AutoCamp joins the party Dec. 16, with rates starting at a low of $175 on weekdays and cross the $500 mark on busy weekends. Tack on the loathsome resort fee (a whopping $53 here), and a weekend of “camping” could easily cost over $1,000. Toto, we’re not at the KOA anymore. 

Las Vegas is (still) where the weird is 

It’s been a strange couple of years. But there’s something about Adele’s Vegas residency — and Katy Perry teasing her own, in Jumpsuit Elvis style — that hints at normalcy. For those uninitiated into Sin City’s strange ways, it’s easy to imagine it as just another U.S. industry hub. What New York is to commerce, Washington D.C. is to government, and Los Angeles is to pop culture, Vegas — one is tempted to believe — is to mass entertainment. 

Elvis impersonator Roger L. Foster strikes a pose on Fremont Street.

Elvis impersonator Roger L. Foster strikes a pose on Fremont Street.

David McNew/Getty Images

Then, Vegas proves itself, again and again, to be so much more bizarre than anywhere else — so wacky it’s nearly satire proof. It’s been 50 years since Hunter S. Thompson’s “Fear and Loathing in Las Vegas” appeared in Rolling Stone, and this desert metropolis just keeps getting weirder. 


In recent developments, The Cosmopolitan Las Vegas got even more, er, colorful when Spiegelworld’s Opium — a “wacky, raunchy, wild journey” exploring “the space between Las Vegas and Uranus” — birthed a restaurant spin-off. The restaurant-meets-hallucinogenic experience Superfrico opened in September, but reviews, and jaw-dropping photos, of the self-described “Italian American psychedelic” restaurant are just now offering a glimpse inside this Alice in Wonderland-esque culinary romp.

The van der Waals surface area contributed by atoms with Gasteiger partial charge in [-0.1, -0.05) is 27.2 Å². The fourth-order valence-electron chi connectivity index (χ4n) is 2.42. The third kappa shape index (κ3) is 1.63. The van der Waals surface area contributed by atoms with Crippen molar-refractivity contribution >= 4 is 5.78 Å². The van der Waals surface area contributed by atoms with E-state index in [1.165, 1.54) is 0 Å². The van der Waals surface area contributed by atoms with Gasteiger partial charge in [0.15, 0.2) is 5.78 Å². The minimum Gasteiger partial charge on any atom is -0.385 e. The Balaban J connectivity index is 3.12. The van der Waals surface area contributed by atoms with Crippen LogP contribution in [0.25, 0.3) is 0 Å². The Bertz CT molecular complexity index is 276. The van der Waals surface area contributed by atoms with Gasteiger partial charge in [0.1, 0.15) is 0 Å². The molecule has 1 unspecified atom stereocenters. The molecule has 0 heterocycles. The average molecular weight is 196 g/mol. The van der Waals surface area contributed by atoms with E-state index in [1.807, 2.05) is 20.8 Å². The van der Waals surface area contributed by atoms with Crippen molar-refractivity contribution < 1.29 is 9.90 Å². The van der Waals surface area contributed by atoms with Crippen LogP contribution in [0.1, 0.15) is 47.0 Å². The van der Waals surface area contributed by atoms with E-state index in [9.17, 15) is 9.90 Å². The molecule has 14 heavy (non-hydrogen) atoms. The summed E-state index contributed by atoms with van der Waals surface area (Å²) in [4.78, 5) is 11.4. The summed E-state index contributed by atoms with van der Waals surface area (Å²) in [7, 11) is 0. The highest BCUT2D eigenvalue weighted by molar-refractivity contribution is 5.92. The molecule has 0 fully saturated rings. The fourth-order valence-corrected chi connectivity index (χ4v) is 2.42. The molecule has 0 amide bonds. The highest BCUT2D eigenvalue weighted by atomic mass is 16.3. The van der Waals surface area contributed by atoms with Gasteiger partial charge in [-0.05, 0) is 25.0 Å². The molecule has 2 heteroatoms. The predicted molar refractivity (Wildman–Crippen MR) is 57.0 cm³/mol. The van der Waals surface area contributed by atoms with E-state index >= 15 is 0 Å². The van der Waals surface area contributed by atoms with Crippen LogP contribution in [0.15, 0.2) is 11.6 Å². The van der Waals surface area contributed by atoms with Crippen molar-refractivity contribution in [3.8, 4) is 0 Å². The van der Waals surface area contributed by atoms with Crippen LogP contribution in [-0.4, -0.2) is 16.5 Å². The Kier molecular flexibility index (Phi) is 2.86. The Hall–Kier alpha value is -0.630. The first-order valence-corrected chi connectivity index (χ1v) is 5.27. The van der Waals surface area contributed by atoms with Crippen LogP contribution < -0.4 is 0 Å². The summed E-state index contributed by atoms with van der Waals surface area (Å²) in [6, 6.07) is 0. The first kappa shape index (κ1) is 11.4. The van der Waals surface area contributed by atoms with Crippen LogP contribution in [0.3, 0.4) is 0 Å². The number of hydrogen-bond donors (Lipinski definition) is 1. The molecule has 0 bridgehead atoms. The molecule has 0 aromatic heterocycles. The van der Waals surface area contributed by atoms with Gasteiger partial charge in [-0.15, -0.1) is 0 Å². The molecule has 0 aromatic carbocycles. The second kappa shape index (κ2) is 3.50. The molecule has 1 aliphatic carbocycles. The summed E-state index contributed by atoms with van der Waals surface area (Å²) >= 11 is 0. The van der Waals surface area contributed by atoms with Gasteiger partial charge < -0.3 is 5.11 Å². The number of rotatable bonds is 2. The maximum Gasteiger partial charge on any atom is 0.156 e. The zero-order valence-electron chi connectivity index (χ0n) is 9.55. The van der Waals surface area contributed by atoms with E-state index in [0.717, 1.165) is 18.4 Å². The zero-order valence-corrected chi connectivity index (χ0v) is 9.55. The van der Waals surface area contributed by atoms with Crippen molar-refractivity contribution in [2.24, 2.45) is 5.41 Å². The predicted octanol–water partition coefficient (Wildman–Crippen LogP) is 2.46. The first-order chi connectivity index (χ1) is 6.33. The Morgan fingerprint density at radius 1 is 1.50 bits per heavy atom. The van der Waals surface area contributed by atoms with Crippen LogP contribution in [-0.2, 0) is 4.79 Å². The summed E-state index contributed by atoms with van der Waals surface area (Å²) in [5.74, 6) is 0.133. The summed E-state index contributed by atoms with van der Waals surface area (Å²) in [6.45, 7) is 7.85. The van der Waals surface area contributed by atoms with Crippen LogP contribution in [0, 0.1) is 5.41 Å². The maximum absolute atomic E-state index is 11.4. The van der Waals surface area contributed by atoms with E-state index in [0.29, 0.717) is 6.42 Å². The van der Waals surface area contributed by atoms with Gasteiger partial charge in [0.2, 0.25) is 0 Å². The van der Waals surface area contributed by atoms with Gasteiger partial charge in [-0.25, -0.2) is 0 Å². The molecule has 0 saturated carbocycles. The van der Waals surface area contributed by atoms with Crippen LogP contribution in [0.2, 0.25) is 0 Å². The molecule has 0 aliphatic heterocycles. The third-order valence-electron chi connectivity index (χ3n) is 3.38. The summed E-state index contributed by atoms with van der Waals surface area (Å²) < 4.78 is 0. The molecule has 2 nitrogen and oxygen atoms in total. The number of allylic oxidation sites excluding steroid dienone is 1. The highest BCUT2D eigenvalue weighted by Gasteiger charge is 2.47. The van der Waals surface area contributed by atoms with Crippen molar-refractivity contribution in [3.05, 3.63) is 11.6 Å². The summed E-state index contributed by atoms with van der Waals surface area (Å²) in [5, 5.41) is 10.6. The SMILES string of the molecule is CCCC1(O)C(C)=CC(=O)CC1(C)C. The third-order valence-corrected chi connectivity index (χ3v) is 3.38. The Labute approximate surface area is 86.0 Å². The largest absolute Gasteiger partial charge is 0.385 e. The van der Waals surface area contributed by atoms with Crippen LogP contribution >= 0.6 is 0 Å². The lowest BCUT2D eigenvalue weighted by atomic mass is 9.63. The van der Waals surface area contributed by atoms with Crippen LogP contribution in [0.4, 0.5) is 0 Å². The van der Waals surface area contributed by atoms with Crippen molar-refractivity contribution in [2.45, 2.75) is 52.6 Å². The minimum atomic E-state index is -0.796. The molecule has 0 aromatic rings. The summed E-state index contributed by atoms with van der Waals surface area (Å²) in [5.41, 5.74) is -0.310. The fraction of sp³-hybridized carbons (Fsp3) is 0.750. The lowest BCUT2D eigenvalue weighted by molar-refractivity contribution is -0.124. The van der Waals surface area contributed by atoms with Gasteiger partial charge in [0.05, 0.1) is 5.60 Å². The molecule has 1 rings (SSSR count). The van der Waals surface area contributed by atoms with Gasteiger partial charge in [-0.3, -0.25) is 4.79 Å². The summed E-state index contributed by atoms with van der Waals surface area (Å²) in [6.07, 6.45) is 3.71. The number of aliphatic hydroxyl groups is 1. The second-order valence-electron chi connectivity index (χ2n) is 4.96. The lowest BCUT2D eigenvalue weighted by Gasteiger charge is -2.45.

Susan Stapleton has the trippy visuals over at Eater Las Vegas while The Points Guy offers some details about the food, which appears to be decidedly less gonzo than the overall experience. 

The neon signs of the El Cortez Hotel near the Fremont Street Experience in downtown Las Vegas in 2009.

The neon signs of the El Cortez Hotel near the Fremont Street Experience in downtown Las Vegas in 2009.

George Rose/Getty Images

Meanwhile, El Cortez, one of the oldest continuously operating casino hotels in Vegas, celebrated its 80th birthday this month, and The Points Guy’s Leezel Tanglao went inside the Fremont Street hotel’s Jackie Gaughan suite. Named for El Cortez’s longtime owner and celebrated Vegas character, who lived there until his death in 2014, this $1,000 per night room is a time-traveling portal to the excesses of the 1980s. Available by request only, the suite is 2,800 square feet of marble bidets, golden swan water faucets and pink-and-gold retro Vegas style.